There’s a Vietnamese restaurant a short walk from our house. About a block from there is the family-run Saveur d’Asie, an Asian food market. Out of about 300 restaurants in Carcassonne, at least 6 of them are listed as vietnamiens in the phone directory where you can also find a Franco-Vietnamese cultural association and a travel agency that specializes in trips to Asia. Considering how many neighbors here have made that part of the world as one of their vacation destinations, that agency must be pretty busy. So what is this French Connection?
Unlike the Hollywood film of that title from 1971, this story has a much happier conclusion. From all of those world history classes in high school and college, I remembered hearing about French Indo China but it took some recent searching to find out that this colonization of the country ended in 1954 when Vietnam won its independence. During the 100 years before that, which included both World Wars, tens of thousands immigrated here as soldiers and remained in the country to work. That influx continued through the Vietnam war years and now 50 percent of those who live in Europe with Vietnamese heritage are located in France.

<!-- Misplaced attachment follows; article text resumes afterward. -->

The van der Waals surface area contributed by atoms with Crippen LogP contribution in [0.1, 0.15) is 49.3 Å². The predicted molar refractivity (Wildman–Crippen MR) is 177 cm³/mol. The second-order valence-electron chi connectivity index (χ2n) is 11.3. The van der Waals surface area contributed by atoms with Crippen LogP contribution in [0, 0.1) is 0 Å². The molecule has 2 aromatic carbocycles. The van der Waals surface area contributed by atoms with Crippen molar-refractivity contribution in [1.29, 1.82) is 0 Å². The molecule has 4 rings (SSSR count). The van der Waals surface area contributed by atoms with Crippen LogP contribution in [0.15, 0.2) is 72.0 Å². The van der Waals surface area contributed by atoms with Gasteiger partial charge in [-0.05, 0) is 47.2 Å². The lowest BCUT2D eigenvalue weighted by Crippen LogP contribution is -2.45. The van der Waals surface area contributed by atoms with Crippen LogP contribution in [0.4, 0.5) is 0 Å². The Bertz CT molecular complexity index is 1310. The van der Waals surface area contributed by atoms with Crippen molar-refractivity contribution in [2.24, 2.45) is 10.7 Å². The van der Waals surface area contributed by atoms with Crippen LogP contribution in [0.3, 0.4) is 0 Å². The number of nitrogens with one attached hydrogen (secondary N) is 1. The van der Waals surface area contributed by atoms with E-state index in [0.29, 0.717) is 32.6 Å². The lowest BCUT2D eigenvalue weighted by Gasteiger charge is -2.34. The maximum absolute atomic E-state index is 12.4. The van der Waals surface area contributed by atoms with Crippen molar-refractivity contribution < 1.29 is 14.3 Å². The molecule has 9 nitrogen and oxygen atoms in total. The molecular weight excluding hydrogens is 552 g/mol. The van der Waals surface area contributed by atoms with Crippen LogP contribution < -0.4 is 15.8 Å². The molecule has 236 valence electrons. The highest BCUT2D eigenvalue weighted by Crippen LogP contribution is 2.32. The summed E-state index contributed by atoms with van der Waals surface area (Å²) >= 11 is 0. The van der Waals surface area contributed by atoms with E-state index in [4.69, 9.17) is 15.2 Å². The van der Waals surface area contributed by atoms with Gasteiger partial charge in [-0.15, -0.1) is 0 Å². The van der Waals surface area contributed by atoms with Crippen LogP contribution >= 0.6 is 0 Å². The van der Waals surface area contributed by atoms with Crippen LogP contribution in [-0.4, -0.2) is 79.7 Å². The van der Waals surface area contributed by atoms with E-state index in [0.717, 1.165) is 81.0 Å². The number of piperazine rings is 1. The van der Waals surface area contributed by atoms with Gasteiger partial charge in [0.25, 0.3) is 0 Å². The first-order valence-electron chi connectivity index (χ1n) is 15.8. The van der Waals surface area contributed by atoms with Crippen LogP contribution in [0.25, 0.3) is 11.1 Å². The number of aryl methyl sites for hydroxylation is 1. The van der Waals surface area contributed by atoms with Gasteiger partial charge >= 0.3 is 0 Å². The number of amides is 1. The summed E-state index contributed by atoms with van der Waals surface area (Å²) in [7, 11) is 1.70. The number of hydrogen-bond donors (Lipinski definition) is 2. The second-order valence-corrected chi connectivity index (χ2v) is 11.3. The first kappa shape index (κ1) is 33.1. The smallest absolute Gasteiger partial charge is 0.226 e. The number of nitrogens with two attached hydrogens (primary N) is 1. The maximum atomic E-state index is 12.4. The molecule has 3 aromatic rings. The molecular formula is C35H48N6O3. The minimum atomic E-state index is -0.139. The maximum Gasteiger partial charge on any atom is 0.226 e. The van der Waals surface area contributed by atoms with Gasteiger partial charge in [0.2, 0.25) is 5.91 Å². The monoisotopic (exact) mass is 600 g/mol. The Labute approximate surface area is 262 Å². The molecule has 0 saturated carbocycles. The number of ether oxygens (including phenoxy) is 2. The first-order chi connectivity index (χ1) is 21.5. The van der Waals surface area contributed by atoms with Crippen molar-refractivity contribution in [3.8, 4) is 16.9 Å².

Luckily for us, many of those who moved from half-way around the world chose to settle in Carcassonne and open businesses here. Until we discovered the shop called “Taste of Asia” we had to have friends visiting from the US or the UK bring us spices to make our favorite Indian and other piquant meals. Now our biggest dilemma is deciding which of dozens of choices of dried spices and sauces to bring home for that evening’s dinner.
Another recent discovery for when we don’t feel like cooking, is even a shorter walk away to Restaurant d’Iéna where they ask you, when possible, to order a day in advance especially if your group is vegetarian. The owners like to shop in the market on the morning of your meal so that they can provide you with the freshest taste possible. I think that we’re going to like having made this “connection”.